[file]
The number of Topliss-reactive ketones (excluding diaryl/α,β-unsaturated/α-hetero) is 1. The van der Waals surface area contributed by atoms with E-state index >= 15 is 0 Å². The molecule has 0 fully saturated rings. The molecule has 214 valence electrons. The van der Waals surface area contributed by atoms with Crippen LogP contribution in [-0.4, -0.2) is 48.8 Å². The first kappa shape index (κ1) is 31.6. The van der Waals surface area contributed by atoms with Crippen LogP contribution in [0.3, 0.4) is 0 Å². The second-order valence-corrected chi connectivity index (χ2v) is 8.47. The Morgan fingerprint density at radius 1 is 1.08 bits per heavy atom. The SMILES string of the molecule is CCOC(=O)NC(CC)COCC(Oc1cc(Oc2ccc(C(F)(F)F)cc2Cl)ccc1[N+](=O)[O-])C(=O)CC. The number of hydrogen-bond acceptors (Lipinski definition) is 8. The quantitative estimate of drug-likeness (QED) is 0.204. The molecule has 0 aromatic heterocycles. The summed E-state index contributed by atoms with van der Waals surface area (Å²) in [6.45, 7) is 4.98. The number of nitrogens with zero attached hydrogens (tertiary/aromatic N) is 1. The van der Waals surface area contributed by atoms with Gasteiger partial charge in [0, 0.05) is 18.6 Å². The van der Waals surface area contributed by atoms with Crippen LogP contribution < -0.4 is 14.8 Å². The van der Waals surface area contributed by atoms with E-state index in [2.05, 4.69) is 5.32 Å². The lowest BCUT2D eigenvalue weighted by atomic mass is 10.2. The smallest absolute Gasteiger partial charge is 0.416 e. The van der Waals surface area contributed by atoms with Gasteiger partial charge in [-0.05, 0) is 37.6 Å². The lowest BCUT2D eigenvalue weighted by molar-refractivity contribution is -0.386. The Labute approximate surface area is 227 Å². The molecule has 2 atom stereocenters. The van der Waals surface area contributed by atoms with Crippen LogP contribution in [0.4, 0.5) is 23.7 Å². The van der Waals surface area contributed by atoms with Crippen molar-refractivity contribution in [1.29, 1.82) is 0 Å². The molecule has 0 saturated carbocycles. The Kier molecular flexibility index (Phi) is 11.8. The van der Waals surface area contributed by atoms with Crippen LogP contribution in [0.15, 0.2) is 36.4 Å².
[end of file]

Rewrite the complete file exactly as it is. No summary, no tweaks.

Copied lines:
The number of Topliss-reactive ketones (excluding diaryl/α,β-unsaturated/α-hetero) is 1. The van der Waals surface area contributed by atoms with E-state index >= 15 is 0 Å². The molecule has 0 fully saturated rings. The molecule has 214 valence electrons. The van der Waals surface area contributed by atoms with Crippen LogP contribution in [-0.4, -0.2) is 48.8 Å². The first kappa shape index (κ1) is 31.6. The van der Waals surface area contributed by atoms with Crippen LogP contribution in [0.3, 0.4) is 0 Å². The second-order valence-corrected chi connectivity index (χ2v) is 8.47. The Morgan fingerprint density at radius 1 is 1.08 bits per heavy atom. The SMILES string of the molecule is CCOC(=O)NC(CC)COCC(Oc1cc(Oc2ccc(C(F)(F)F)cc2Cl)ccc1[N+](=O)[O-])C(=O)CC. The number of hydrogen-bond acceptors (Lipinski definition) is 8. The quantitative estimate of drug-likeness (QED) is 0.204. The molecule has 0 aromatic heterocycles. The summed E-state index contributed by atoms with van der Waals surface area (Å²) in [6.45, 7) is 4.98. The number of nitrogens with zero attached hydrogens (tertiary/aromatic N) is 1. The van der Waals surface area contributed by atoms with Gasteiger partial charge in [0, 0.05) is 18.6 Å². The van der Waals surface area contributed by atoms with Crippen LogP contribution < -0.4 is 14.8 Å². The van der Waals surface area contributed by atoms with E-state index in [2.05, 4.69) is 5.32 Å². The lowest BCUT2D eigenvalue weighted by atomic mass is 10.2. The smallest absolute Gasteiger partial charge is 0.416 e. The van der Waals surface area contributed by atoms with Gasteiger partial charge in [-0.05, 0) is 37.6 Å². The lowest BCUT2D eigenvalue weighted by molar-refractivity contribution is -0.386. The Labute approximate surface area is 227 Å². The molecule has 2 atom stereocenters. The van der Waals surface area contributed by atoms with Crippen LogP contribution in [0.4, 0.5) is 23.7 Å². The van der Waals surface area contributed by atoms with Crippen molar-refractivity contribution in [1.29, 1.82) is 0 Å². The molecule has 0 saturated carbocycles. The Kier molecular flexibility index (Phi) is 11.8. The van der Waals surface area contributed by atoms with Crippen LogP contribution in [0.15, 0.2) is 36.4 Å².